Official Kremlin website down amid war in Ukraine
MOSCOW — The official Kremlin website, Russian President Vladimir Putin’s office, kremlin.ru, was down on Saturday, following reports of denial of service (DDoS) attacks on various other government websites. Russian and state media.
The outages came as Ukraine’s deputy prime minister said he had launched a “computer army” to fight Russia in cyberspace. Read the full story
On Wednesday, newly discovered destructive software was circulating in Ukraine, hitting hundreds of computers, according to researchers from cybersecurity firm ESET.
Suspicion has fallen on Russia, which has been repeatedly accused of hacking Ukraine and other countries. Victims included government agencies and a financial institution, Reuters previously reported.
Last week, Britain and the United States said Russian military hackers were behind a series of DDoS attacks that briefly took Ukrainian banking and government websites offline before the attack. Russian invasion.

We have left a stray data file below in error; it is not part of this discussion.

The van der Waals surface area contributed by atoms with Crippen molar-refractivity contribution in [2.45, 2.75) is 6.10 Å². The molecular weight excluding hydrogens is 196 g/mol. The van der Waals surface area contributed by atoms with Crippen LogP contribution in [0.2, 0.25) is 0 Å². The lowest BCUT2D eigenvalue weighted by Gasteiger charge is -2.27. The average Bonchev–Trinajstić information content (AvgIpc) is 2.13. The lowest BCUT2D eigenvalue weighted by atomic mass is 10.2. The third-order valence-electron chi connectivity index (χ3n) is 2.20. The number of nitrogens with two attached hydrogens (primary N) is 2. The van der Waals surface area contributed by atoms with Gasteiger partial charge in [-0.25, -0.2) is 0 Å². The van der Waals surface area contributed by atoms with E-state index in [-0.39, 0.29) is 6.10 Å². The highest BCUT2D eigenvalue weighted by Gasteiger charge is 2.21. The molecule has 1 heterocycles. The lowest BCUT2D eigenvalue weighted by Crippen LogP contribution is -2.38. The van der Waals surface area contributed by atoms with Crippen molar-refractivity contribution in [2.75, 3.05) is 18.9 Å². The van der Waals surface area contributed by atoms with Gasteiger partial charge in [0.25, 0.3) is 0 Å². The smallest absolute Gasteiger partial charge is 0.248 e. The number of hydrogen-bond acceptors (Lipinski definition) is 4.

Russia has denied the allegations.
We call on all hackers and digital activists to unite. If this war is not won with weapons, it will be with cyberweapons. Democracy and freedom will destroy fascism and imperialism. #Anonymous #OpRussia #Ukraine #Russia. pic.twitter.com/aRcFWYjFSP
— Anonymous (@YourAnonTeam) February 26, 2022
Twitter accounts historically associated with Anonymous, the amorphous online activist community that first gained global attention a decade ago, have also announced plans to target Russia’s online presence. .
Russia-themed leaks and hacks attributed to the group have begun to spread across the web – although, as is often the case with Anonymous and other hacking collectives, the authenticity of the allegations remains unclear to establish.
It is not uncommon for independent or ideologically driven pirates to engage in global conflicts on one side or the other; similar actions took place during the Arab Spring uprisings.
On Thursday, Reuters reported that the Ukrainian government had appealed to underground pirates to help support their efforts to push back the Russians.
(Reporting by Andrew Osborn; Additional reporting by Raphael Satter and James Pearson; Writing by Olzhas Auyezov; Editing by Diane Craft and Daniel Wallis)